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Coping when a child has a disability: exploring the impact of parent-to- parent support

Publication year
Kerr, S. M.; McIntosh, J. B.

AIM: To explore the impact of parent-to-parent support when a child is born with a disability. DESIGN: The research approach was qualitative. Data were collected retrospectively and were derived from in-depth interviews with parents. The audio-taped interviews were transcribed and then analysed using constant comparative procedures. SETTING: Scotland. PARTICIPANTS: The parents of 63 children born with a congenital upper limb deficiency. FINDINGS: The early weeks and months following the birth of their baby was a difficult and emotional time for most parents. Feelings of isolation were common and there was a lot of concern about what the future would hold. Although a certain amount of support was derived from contact with family, friends and health professionals, parents did not generally obtain the level of support that was required from these sources. Contact with other parents of limb-deficient children, however, clearly exerted a powerful stress- buffering influence, providing much needed emotional, social and practical support. CONCLUSIONS: This study suggests that parents of children with special needs are uniquely qualified to help each other. The challenge is to ensure that health professionals are aware of the potential benefits of parent-to-parent support and provide parents with information about appropriate local organizations/ contacts.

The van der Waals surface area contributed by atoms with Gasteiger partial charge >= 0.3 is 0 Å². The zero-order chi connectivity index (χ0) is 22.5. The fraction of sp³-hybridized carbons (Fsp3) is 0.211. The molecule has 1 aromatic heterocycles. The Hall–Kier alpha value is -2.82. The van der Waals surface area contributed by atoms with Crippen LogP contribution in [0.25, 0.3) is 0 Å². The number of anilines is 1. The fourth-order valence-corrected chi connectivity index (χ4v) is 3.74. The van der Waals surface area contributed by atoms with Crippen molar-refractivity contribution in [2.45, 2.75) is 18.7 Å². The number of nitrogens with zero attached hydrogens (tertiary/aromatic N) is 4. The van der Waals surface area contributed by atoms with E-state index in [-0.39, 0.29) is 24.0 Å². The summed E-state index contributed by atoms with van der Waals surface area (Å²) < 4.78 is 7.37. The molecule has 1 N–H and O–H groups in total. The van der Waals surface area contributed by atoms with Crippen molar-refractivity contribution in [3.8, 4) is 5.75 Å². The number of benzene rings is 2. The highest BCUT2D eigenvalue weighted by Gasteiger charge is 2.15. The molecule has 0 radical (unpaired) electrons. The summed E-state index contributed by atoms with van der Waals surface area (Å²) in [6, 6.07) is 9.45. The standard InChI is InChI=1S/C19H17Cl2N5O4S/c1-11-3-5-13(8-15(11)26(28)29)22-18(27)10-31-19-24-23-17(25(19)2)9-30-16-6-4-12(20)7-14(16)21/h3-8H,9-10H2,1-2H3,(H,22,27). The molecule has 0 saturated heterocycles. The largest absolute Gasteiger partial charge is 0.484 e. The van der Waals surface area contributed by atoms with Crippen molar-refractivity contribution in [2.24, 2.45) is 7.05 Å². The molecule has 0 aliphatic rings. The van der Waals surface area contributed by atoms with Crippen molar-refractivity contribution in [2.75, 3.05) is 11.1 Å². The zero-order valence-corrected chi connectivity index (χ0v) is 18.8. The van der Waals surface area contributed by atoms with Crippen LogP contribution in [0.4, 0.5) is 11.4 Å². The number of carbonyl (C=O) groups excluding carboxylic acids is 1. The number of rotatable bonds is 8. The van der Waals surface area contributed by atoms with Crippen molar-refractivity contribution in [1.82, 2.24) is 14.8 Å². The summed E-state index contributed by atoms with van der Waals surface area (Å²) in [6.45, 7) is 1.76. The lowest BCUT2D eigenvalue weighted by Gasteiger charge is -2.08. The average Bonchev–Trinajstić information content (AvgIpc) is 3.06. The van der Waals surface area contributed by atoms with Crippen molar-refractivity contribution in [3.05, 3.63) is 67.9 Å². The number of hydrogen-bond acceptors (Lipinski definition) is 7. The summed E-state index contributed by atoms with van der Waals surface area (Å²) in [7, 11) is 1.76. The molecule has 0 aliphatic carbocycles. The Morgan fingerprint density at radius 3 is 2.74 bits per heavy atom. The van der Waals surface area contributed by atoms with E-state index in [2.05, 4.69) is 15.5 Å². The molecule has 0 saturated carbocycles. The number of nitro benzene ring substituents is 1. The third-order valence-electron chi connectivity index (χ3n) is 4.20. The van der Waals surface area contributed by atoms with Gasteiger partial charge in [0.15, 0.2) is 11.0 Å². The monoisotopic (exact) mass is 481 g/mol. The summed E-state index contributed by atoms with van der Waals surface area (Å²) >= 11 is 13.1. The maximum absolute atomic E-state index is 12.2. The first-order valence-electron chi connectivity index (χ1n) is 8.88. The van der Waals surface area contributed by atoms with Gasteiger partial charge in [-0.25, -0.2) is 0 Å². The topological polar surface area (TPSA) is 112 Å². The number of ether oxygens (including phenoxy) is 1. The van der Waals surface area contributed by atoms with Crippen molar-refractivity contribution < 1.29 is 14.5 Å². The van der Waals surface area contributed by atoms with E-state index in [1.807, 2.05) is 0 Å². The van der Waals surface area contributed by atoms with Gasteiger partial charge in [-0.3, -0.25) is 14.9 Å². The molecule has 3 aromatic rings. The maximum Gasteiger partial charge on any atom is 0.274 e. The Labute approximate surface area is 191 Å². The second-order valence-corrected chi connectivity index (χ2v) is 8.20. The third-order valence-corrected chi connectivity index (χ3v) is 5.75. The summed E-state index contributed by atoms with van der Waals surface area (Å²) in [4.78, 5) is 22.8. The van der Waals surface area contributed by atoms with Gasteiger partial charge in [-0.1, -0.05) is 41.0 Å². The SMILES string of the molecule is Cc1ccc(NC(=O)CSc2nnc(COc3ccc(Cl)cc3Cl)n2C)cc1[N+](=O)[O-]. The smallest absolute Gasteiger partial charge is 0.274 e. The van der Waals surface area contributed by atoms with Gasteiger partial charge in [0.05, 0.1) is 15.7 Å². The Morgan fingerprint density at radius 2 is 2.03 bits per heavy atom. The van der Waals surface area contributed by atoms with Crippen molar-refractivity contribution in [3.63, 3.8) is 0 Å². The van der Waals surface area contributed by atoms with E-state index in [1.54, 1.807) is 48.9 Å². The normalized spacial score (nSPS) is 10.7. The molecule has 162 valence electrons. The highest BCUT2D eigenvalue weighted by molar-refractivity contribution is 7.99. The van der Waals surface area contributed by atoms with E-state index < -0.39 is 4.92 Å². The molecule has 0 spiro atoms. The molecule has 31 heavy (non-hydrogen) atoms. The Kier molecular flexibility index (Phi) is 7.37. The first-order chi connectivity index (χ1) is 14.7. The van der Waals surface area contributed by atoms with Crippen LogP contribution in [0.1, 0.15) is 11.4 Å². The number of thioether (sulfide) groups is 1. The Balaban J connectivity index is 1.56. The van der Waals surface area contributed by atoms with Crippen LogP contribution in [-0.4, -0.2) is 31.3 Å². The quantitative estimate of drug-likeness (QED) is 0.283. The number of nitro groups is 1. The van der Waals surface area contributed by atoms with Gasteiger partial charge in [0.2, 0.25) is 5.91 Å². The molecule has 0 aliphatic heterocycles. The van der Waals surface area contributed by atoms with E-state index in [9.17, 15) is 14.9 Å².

Research abstracts